Less than two weeks after returning from a
seven-day cruise on NCL's Pride of Hawaii, I learned that the ship
would leave the islands and be redeployed to Europe next January.
I began to wonder
how to write about a voyage on a ship that would be taken out of
the Hawaii rotation so soon. I decided it didn't matter, because
NCL's interisland Hawaii itineraries are not about the ships, they
are about Hawaii. And two NCL America vessels will continue to sail
One of cruising's
biggest drawbacks is that it's difficult to experience a country
during a nine-hour stopover. On a recent western Caribbean cruise
that stopped in four nations, I left with little sense of those
countries' cultures or people.
But after a
seven-day sailing on the Pride of Hawaii that called in five
Hawaiian ports with two overnights, I genuinely felt that I had
And that is what is often lost
in stories about NCL America and the multitude of problems the
company has had running a U.S.-flagged cruise line with a U.S.
crew. For experiencing Hawaii, these cruises can't be
The NCL itinerary
gives passengers time to explore the islands. The sailing offers 96
hours in port with overnights in Maui and Kauai.
An NCL seven-day
Caribbean cruise from Miami on the Norwegian Sun includes 37 hours
in port, far less than half the time over the same number of
cruise lines in the Islands, which must include a five-day journey
to or from a foreign port, simply can't offer that much time in
On the Pride of
Hawaii, for example, Capt. Evans Hoyt spent an evening sailing
slowly off the coast of Hilo, so guests could watch red-hot lava
from the Kilauea volcano make its way to the coast, where it met
the waves in a breathtaking show of sparks and fire.
There was even
time to turn the boat around so guests on both the starboard and
port sides of the ship could view the spectacle without leaving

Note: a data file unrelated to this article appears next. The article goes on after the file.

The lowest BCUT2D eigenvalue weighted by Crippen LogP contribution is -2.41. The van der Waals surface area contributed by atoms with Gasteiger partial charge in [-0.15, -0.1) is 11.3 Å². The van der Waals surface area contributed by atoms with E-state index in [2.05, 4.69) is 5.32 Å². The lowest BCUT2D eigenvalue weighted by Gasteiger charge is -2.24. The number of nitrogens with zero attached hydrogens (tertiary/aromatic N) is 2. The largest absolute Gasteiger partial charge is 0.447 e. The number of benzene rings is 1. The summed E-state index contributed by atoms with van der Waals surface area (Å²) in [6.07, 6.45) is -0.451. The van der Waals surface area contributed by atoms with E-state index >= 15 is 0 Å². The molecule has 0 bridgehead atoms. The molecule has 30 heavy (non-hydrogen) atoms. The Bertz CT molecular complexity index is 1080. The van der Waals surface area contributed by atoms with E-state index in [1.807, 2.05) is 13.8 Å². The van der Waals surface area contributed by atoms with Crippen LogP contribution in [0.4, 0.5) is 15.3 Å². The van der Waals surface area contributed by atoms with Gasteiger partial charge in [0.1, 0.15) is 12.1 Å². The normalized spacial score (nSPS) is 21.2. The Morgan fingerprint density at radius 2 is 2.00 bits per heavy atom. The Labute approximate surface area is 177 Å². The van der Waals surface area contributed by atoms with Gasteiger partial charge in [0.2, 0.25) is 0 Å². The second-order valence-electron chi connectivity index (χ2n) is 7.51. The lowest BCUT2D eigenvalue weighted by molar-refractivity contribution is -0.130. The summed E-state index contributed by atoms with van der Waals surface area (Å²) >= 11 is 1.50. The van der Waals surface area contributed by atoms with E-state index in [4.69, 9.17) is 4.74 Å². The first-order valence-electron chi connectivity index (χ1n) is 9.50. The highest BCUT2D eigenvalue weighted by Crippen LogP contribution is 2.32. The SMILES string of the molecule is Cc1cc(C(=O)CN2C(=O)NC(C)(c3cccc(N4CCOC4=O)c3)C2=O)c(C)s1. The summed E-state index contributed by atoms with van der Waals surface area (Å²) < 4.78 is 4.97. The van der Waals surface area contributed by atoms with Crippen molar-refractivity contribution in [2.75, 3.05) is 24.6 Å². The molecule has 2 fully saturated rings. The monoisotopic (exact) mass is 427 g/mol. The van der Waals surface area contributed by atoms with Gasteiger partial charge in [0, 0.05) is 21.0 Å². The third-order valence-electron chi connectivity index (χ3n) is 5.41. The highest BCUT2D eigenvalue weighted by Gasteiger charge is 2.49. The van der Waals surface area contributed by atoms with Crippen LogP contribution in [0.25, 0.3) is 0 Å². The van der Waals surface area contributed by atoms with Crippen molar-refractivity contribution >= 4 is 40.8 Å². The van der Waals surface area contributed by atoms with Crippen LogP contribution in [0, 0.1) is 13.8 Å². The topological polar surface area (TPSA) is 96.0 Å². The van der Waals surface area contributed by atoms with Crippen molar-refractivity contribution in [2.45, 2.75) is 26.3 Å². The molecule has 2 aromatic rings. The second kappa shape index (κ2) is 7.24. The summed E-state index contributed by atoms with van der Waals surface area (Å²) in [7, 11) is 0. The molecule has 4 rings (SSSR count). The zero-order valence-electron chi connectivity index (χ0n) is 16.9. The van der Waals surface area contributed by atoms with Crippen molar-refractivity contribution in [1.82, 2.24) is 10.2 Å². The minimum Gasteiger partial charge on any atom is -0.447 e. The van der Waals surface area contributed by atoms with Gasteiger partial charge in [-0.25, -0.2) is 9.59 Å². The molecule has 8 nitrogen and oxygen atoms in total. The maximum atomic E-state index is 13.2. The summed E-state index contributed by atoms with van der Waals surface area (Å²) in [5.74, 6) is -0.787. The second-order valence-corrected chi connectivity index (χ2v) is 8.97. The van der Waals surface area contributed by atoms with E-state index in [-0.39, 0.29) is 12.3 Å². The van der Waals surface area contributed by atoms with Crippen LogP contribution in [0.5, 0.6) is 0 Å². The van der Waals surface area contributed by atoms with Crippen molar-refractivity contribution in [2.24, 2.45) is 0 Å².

their dinner table or balcony.
On the last
afternoon, en route to Honolulu, Hoyt took the ship around Kauai
and cruised along the island's Na Pali Coast, where 22 miles of
craggy, lush, green cliffs rose from the blue waters below,
exposing valleys dotted with occasional waterfalls, and stained by
Kauai's famous red mud.
The islands offer
a diversity of landscape that begs to be seen. In Hilo, after spending a day
trekking over newly formed lava fields, some still dangerously hot,
to view fresh-flowing lava, our guide drove us to a deserted beach
with black, volcanic sand.
Only days later,
on the lush island of Kauai, we lounged at the popular, brown
sugar-sand beach of Poipu, where a monk seal dozed for hours among
sunning tourists and local surfers.
The cruise also
demonstrated the value of the continuation of culture.
Even if I never
again want to eat poi, it was nice to know that it was served at
every port along the way, and that "mahalo" meant "thank you"
everywhere I went.
Plus, the dollar
would always be the currency in Hawaii, and my cell phone would
NCL does its best
to make the Hawaiian culture as much a part of the cruise here as
its freestyle dining. It is actively recruiting locals to work on
its ships, a difficult proposition in a state with one of the
lowest unemployment rates in the country.
It begins the
cruises with a hula dancing show in one of the lounges,
demonstrating different hula styles from the various islands. An
NCL employee and native Hawaiian told me that the voluptuous bodies
of those Hawaiian men and women were typical Hawaiian bodies. They
did not bring on skinny Hollywood-types only to appeal to the
tastes of mainland Americans.
That was not true
of NCL's new Lu'au Kalamaku. NCL replaced the luau it offered in
Maui with one they created themselves.
The crowd enjoyed
the energetic dancing in traditional costumes and an impressive
display of fire-spinning and -throwing as the dancers told the
story of Polynesian migration to Hawaii.
But the show
seemed too geared to mainland tastes. With one exception, the women
and men all had lean, chiseled bodies, and at one point, a dancer
broke into a Broadway-style love song that was out of place with
the grass skirts and leis.
The show is put
on at a Kauai plantation and can begin with optional rides through
the plantation via a railway car or horse-drawn
dinner includes dishes such as lomi lomi salmon, kalua pork cooked
in an imu (underground oven) and, of course, poi.
To contact reporter Johanna Jainchill, send e-mail to [email protected].
For more details on this article, see "First-time cruiser offers pros and cons of her maiden